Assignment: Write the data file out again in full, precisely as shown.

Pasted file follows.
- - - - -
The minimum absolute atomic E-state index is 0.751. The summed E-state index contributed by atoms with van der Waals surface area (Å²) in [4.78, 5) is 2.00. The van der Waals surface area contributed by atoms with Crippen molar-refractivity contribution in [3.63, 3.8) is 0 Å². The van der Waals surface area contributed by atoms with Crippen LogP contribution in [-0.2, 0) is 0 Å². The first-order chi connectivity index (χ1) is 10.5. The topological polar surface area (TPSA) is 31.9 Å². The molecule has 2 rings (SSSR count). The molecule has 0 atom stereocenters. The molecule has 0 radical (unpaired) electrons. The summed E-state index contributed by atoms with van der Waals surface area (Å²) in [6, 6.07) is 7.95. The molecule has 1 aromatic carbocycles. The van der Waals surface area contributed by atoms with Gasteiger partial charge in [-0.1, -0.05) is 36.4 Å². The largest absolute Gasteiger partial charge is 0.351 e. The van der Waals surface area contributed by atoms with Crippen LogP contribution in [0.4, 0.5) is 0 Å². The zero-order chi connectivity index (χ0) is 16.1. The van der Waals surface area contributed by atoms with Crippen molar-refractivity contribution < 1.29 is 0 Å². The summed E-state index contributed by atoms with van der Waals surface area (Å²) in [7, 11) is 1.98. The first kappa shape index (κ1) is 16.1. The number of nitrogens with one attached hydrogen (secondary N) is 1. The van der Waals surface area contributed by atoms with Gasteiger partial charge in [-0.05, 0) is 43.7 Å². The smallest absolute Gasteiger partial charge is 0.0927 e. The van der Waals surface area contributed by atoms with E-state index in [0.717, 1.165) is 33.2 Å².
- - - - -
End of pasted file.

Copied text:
The minimum absolute atomic E-state index is 0.751. The summed E-state index contributed by atoms with van der Waals surface area (Å²) in [4.78, 5) is 2.00. The van der Waals surface area contributed by atoms with Crippen molar-refractivity contribution in [3.63, 3.8) is 0 Å². The van der Waals surface area contributed by atoms with Crippen LogP contribution in [-0.2, 0) is 0 Å². The first-order chi connectivity index (χ1) is 10.5. The topological polar surface area (TPSA) is 31.9 Å². The molecule has 2 rings (SSSR count). The molecule has 0 atom stereocenters. The molecule has 0 radical (unpaired) electrons. The summed E-state index contributed by atoms with van der Waals surface area (Å²) in [6, 6.07) is 7.95. The molecule has 1 aromatic carbocycles. The van der Waals surface area contributed by atoms with Gasteiger partial charge in [-0.1, -0.05) is 36.4 Å². The largest absolute Gasteiger partial charge is 0.351 e. The van der Waals surface area contributed by atoms with Crippen LogP contribution in [0.4, 0.5) is 0 Å². The zero-order chi connectivity index (χ0) is 16.1. The van der Waals surface area contributed by atoms with Crippen molar-refractivity contribution < 1.29 is 0 Å². The summed E-state index contributed by atoms with van der Waals surface area (Å²) in [7, 11) is 1.98. The first kappa shape index (κ1) is 16.1. The number of nitrogens with one attached hydrogen (secondary N) is 1. The van der Waals surface area contributed by atoms with Gasteiger partial charge in [-0.05, 0) is 43.7 Å². The smallest absolute Gasteiger partial charge is 0.0927 e. The van der Waals surface area contributed by atoms with E-state index in [0.717, 1.165) is 33.2 Å².